2.  Bilateral deficits with the US are stupidity squared, a data point of no conceivable relevance, even to the most mercantilist economist on Earth.  All that “matters” is overall surpluses or deficits, not bilateral.

3.  If you are looking for “villains”, you would certainly not look at overall surpluses; rather you’d focus on surpluses as a share of GDP, or some similar metric.  Otherwise you’d be biased against large countries.  The current account surplus for China is about $170 per capita, for Switzerland it’s over $8000 per capita.  Even as a share of GDP the Swiss surplus is far higher.

4.  “Intervention” should not be defined as purchases of foreign assets, but rather as high government saving rates.  All government saving tends to have the same effect on the CA balance, whether it is used to buy domestic or foreign assets.

5.  The Treasury singles out Asian countries in a Trumpian fashion, for no apparent reason.  Switzerland has a $71 billion CA surplus, and engages in massive purchases of foreign assets to hold down the value of the SF.  There’s two criteria right there.  Why did it not make the list?  I have no idea, its trade surplus is also well above $20 billion.  Lots of other northern European countries also have massive CA surpluses, and spend lots of money holding down the value of their currencies.  In contrast, China’s recently been trying to hold up the value of its currency.

6.  If you were an American mercantilist, I’d think that you’d be much more worried about Germany’s $300 billion CA surplus, than China’s $250 billion CA surplus.  Germany exports lots of capital goods that might otherwise be bought from America, whereas China tends to export less sophisticated goods, which might otherwise be produced in other Asian countries, or Mexico.  Norway, Sweden, the Netherlands and even Italy have CA surpluses far in excess of $20 billion.  Notice that the Treasury follows in the proud tradition Pat Buchanan and Donald Trump in pointing fingers mostly at Asian countries, even though the logic of their mercantilist argument would suggest we should target the northwest Europeans.  Perhaps Germany was put on the list to try to make the racism appear a bit less blatant.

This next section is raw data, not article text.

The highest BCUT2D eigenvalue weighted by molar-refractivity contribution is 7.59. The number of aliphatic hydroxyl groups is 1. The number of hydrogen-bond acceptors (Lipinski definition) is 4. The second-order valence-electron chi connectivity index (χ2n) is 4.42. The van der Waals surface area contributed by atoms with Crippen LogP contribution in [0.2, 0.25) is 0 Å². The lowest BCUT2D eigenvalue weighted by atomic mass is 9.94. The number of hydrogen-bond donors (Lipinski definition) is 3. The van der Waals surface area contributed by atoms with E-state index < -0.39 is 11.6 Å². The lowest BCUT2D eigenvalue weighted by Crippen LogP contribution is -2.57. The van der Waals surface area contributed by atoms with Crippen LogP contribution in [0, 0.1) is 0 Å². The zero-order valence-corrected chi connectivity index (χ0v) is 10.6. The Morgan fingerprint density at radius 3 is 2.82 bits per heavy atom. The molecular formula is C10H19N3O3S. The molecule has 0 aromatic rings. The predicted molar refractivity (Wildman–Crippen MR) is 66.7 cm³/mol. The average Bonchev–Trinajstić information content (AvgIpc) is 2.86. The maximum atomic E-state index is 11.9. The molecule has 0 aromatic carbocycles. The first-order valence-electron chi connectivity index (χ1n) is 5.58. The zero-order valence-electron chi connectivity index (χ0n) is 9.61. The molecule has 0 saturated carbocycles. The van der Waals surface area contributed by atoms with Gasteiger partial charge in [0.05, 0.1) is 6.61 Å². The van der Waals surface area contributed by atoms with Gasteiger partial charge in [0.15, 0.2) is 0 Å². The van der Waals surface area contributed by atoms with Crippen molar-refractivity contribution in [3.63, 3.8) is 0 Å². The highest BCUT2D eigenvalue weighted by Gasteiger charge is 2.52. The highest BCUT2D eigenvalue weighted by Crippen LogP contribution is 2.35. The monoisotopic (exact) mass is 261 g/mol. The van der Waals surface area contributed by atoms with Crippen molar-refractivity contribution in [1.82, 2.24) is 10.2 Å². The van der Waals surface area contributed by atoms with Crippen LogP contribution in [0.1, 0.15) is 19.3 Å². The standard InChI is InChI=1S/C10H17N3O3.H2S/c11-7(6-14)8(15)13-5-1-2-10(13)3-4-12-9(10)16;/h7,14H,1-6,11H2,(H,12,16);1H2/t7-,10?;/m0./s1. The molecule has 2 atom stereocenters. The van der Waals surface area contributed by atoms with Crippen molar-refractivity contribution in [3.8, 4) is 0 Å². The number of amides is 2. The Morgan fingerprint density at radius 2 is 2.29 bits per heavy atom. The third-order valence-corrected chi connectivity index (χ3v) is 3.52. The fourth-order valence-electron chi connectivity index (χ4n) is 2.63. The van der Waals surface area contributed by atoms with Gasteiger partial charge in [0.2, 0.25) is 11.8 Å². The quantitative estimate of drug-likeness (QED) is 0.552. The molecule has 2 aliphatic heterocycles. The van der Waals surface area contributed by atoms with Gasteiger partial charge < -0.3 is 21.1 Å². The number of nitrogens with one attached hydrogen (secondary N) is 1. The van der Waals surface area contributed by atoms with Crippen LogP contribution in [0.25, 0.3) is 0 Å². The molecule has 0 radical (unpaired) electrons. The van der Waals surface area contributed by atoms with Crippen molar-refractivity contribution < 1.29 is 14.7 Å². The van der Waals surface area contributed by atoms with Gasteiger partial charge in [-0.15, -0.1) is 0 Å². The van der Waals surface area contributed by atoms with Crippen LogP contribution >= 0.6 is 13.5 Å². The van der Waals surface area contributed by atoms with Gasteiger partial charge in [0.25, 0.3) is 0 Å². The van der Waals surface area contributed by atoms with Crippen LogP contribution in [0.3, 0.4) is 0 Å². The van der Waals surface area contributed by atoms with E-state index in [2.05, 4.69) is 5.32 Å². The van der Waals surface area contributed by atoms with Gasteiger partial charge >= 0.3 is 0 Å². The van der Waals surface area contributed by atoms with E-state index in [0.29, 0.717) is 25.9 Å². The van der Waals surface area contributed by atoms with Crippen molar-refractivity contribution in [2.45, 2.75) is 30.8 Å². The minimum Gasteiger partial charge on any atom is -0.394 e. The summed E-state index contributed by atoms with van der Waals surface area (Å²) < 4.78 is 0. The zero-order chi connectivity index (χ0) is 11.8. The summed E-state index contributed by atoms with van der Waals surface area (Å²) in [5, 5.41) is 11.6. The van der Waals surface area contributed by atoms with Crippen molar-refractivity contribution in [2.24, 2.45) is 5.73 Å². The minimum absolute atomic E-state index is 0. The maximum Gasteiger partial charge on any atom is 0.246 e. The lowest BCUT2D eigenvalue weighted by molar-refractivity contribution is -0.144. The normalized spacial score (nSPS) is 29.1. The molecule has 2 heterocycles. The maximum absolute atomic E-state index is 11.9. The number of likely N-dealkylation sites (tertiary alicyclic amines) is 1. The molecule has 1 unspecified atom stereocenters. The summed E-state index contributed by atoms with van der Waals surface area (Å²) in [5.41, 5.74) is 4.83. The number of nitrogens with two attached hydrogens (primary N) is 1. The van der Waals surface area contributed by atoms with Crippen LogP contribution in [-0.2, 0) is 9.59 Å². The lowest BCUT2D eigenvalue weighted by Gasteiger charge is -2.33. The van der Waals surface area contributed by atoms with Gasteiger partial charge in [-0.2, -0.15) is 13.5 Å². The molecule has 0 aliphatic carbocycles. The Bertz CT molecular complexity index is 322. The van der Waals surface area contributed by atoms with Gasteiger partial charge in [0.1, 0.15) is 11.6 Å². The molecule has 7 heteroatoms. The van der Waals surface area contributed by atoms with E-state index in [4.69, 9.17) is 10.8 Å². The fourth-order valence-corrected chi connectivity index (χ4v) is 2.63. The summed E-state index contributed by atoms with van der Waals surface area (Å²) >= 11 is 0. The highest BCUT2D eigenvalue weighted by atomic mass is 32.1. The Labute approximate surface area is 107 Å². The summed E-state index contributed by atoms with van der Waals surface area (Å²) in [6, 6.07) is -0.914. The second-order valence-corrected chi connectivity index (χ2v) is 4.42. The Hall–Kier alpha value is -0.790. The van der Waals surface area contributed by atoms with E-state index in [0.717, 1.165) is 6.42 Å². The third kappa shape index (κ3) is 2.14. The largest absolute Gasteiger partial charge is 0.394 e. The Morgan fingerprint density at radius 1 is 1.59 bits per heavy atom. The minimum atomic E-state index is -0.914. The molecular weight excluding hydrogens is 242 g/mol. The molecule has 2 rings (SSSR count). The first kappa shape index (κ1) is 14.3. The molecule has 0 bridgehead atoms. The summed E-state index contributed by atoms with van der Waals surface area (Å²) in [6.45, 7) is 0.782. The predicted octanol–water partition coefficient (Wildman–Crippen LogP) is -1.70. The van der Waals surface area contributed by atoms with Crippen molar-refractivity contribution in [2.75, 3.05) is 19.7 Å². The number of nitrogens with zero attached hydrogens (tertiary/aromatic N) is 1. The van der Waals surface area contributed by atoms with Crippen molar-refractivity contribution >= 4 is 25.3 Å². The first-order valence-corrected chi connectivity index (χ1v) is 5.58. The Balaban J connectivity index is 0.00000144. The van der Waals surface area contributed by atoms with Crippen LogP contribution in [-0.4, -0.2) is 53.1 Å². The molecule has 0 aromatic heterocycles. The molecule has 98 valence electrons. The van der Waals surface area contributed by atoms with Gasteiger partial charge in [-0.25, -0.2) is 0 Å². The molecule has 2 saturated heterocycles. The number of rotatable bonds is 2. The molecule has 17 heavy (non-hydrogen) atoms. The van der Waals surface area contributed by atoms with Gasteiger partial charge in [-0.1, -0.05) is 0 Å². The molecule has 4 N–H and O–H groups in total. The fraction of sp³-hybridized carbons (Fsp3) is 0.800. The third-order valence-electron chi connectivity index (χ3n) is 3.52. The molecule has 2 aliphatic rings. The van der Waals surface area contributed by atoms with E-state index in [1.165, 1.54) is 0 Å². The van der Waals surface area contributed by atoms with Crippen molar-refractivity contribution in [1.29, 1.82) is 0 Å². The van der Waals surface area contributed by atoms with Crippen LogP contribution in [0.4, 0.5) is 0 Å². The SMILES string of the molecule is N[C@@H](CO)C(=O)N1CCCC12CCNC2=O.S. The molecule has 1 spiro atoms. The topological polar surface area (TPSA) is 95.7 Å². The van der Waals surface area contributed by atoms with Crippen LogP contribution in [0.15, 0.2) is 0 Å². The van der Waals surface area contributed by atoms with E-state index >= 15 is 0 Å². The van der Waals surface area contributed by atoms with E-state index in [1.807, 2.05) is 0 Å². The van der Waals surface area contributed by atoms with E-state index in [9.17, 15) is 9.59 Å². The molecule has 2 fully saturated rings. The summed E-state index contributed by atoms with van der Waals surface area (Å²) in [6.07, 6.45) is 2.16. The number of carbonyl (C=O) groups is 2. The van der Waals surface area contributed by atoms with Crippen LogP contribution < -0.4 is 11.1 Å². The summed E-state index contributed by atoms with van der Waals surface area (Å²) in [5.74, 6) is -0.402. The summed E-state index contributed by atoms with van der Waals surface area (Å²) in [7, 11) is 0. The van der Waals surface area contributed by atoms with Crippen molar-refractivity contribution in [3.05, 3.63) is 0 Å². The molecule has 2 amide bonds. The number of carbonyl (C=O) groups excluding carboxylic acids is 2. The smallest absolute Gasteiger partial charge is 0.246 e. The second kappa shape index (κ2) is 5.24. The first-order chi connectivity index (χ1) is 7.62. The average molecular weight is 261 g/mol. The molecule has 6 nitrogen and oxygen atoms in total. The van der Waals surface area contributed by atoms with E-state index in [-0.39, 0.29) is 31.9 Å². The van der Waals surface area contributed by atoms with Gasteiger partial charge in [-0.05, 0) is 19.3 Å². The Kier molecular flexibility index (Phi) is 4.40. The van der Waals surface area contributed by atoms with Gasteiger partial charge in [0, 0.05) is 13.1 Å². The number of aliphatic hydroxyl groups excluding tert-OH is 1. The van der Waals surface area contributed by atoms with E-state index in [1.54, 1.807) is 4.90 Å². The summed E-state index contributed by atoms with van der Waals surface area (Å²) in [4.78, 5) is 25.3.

PS.  I forgot to shed a few tears for the “victims” of all this evil currency manipulation.  There’s Australia, with its $62 billion deficit, and no recessions in 25 years.  The UK, with its $162 billion deficit and the US, with its $473 billion deficit.  Both countries have a 4.9% unemployment rate.  In contrast, those sneaky eurozone members with their $394 billion CA surplus keep stealing our jobs, which probably explains their 10.1% unemployment rate.

PPS.  I don’t put all this on the Treasury; it’s Congress that forces them to engage in this sort of nonsense.

PPPS.  Speaking of Trump, last May I had commenters earnestly informing me that I should support Trump because he favored low interest rates.  Now Trump is slamming Yellen for her low interest rate policy.  Trump reminds me of that anecdote about 100 monkeys typing away.  Yes, there’s a tiny chance they might randomly type out Hamlet, but I’d put my money on something far worse.  There are many more ways to screw up than there are ways to succeed.